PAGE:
PS22/13: Implementation results

PS22/13: Implementation results 

The FCA have updated the rules in the policy statement PS22/13 around the determination of redress for non-compliant pension transfer advice.  There are changes in the methodology, from the current approach to determine redress, which come into force 1 April 2023.  This note highlights the difference between the current methodology (FG17/9) and the proposed methodology (PS22/13). 

Under the new methodology the FCA expects actuarial oversight of redress calculations.  The rule is that a firm must use an actuary, or an approach approved by an actuary, when undertaking calculations i.e. use actuarial software which is compliant with technical actuarial standards to undertake the relevant calculations (by actuarial standards the FCA mean Financial Reporting Council Technical Actuarial Standard 100).  

The FCA expects firms to update the economic assumptions they use in redress calculations quarterly. In the consultation they proposed that firms update the economic assumptions no less frequently than monthly – however, in the final rules they have maintained the current FG17/9 position of quarterly updates and, in addition, acted to prevent more frequent updating.  That is, the valuation date must be the first day of the quarter (for calculations undertaken within that quarter) with the redress calculation date falling within the same quarter as the flexible pension valuation date (with an interest adjustment for any lag in these dates).  This is a missed opportunity to move to a more frequent valuation to ensure that redress calculations properly address current market conditions.  We do not understand the justification for what the regulator is now ruling given their clearly stated intention in the consultation to allow for the current market conditions – which was a reasonable change in our view.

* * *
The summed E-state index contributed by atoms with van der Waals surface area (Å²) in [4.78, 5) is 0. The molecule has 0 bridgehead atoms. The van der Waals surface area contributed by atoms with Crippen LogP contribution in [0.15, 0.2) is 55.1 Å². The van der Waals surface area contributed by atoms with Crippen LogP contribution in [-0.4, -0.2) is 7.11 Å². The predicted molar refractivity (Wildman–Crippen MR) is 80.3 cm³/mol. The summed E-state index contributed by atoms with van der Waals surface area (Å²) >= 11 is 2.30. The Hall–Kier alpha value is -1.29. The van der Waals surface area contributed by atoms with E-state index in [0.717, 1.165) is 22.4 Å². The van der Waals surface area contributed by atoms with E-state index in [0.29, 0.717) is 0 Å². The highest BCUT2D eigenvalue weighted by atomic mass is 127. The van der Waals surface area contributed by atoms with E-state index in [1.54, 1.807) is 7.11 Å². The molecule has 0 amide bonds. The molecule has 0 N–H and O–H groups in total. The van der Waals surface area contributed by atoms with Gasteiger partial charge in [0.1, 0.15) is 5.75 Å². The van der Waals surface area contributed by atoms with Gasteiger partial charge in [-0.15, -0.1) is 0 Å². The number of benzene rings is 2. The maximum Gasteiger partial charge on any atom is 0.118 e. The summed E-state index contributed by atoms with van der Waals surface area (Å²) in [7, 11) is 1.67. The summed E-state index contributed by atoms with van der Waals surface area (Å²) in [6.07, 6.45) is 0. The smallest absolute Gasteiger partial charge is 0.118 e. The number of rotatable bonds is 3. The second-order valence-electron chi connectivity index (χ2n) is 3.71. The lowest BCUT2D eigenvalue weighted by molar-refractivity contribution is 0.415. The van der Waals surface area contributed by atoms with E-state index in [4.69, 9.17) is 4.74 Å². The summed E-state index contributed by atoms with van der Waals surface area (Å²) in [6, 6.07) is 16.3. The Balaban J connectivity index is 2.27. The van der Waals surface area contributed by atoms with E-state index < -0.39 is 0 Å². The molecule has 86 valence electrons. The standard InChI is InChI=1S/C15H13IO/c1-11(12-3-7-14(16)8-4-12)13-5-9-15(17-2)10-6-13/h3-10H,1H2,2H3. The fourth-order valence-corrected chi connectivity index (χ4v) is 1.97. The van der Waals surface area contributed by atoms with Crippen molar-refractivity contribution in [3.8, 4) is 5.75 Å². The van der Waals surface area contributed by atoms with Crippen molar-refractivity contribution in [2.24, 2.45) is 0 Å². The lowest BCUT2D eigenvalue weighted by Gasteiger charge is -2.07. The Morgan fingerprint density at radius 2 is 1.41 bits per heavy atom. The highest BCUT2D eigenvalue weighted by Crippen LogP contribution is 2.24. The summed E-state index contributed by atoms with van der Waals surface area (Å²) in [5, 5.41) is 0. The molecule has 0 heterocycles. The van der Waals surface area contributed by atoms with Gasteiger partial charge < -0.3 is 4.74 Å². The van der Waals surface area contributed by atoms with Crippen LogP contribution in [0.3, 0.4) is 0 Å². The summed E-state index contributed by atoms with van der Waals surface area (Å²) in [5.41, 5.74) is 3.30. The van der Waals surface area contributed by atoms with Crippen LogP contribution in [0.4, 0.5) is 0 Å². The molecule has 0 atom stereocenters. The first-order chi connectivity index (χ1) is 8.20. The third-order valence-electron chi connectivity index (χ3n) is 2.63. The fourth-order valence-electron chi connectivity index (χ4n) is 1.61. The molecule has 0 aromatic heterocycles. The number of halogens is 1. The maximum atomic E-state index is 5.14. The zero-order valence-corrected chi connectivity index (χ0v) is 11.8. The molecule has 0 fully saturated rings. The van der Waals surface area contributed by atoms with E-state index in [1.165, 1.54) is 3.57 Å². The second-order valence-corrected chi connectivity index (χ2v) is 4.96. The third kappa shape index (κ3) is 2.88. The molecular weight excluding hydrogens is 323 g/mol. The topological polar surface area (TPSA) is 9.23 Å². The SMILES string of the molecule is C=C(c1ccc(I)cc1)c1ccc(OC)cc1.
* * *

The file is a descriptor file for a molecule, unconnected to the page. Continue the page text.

There is clarification on future advisor and product charges which will be set at 0.5% pa and 0.75% pa respectively (independent of the charges in the current arrangement).  Where the client is not currently in an advised arrangement, or where they would need to switch advice firm to get future ongoing advice services, the FCA are suggesting further compensation of 2.4% of the current personal pension plan (with a cap and floor at £3,000 and £1,000 respectively). 

The FCA have also clarified how redress should be paid to clients.  In the consultation, and in the previous methodology, redress should normally be paid directly into the client’s existing personal pension plan by augmentation – however due to tax issues (e.g. Annual Allowance, Lifetime Allowance limits etc) and other “non tax” issues firms must in future always offer the consumer redress as a cash lump sum payment (taking into account the client’s tax and personal circumstances e.g. means-tested benefits etc.) but may also offer redress as augmentation if the cash option was not viable.  

There are also a number of technical changes made to the methodology as a result of the feedback received in the consultation.  We have illustrated the changes in two charts shown below based on a random selection of an actual portfolio of British Pension Scheme transfers.  The first chart shows the percentage changes for members that are “assumed to be married” between PS22/13 calculation and a FG17/9 calculation – the second chart shows the percentage changes for members that are “assumed to be single” between PS22/13 calculation and a FG17/9 calculation. 

Congruent CalculationsTM subscribers can view link for more information

Subscribers to our Congruent CalculationsTM platform are now able to calculate redress using both FG17/9 and PS22/13 methodologies from the 3rd January 2023